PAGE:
New genetics clues into motor neuron disease
Researchers at The University of Queensland have contributed to the discovery of three new genes which increase the risk of motor neuron disease (MND), opening the door for targeted treatments.
Professor Naomi Wray from UQ's Queensland Brain Institute was involved in the data analysis as a part of an international study of more than 30,000 people.
"These three new genes open new opportunities for research to understand a complex and debilitating disease which currently has no effective treatments," Professor Wray said.
"Crucially, we hope Australian patients will be included in the next phase of the study, thanks to funds raised by the Ice Bucket Challenge."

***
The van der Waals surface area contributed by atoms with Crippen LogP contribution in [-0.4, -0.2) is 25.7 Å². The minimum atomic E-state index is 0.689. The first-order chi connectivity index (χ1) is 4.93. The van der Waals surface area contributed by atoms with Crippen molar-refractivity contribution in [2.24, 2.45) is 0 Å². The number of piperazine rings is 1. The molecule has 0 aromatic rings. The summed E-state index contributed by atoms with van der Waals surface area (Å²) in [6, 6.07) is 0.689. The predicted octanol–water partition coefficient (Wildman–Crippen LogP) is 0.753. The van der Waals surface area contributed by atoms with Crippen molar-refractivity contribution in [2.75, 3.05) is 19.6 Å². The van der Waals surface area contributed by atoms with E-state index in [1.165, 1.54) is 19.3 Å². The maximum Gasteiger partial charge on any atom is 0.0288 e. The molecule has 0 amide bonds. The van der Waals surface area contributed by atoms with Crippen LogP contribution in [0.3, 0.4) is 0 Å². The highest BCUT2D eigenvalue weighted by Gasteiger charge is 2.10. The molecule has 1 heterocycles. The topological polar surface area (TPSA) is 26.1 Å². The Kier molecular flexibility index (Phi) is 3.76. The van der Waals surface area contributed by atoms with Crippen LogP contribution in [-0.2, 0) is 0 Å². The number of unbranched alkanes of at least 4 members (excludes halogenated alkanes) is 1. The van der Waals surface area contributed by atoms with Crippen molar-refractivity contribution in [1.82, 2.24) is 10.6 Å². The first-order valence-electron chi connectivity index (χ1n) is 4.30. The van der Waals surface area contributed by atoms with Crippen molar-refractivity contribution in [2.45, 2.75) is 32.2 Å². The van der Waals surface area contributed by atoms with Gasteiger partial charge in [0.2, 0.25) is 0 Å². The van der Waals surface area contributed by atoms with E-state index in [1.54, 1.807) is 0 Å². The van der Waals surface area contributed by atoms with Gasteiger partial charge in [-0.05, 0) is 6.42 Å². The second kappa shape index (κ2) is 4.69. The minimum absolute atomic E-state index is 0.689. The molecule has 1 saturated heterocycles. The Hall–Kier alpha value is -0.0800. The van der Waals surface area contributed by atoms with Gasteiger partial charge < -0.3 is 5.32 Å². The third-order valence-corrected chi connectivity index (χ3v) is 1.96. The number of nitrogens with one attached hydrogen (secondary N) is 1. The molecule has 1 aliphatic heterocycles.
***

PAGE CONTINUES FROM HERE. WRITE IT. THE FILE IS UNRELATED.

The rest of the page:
"We're very hopeful that in the next phase of discovery, as sample sizes with measured DNA increase, that we'll discover more genes associated with MND."
More than 1400 Australians have MND (also known as ALS). Nerve cells controlling the muscles that enable us to move, speak, breathe and swallow begin to degenerate and die, and the average life expectancy is two to three years.
For more than 90 per cent of patients the diagnosis comes out of the blue – in what's known as sporadic MND.
This latest research has increased the number of genes associated with the sporadic form of motor neurone disease from one to four.
The Motor Neuron Disease Research Institute Australia has funded the next phase of the research – the establishment of the Sporadic ALS Australia (SALSA) consortium which has implemented identical data and DNA collection protocols in all the major MND clinics in Australia.
"The consortium paves the way for Australians with MND to join the international efforts in genetic discoveries as a step towards penetrating the complexity of this terrible disease," Professor Wray said.
This study is published in Nature Genetics.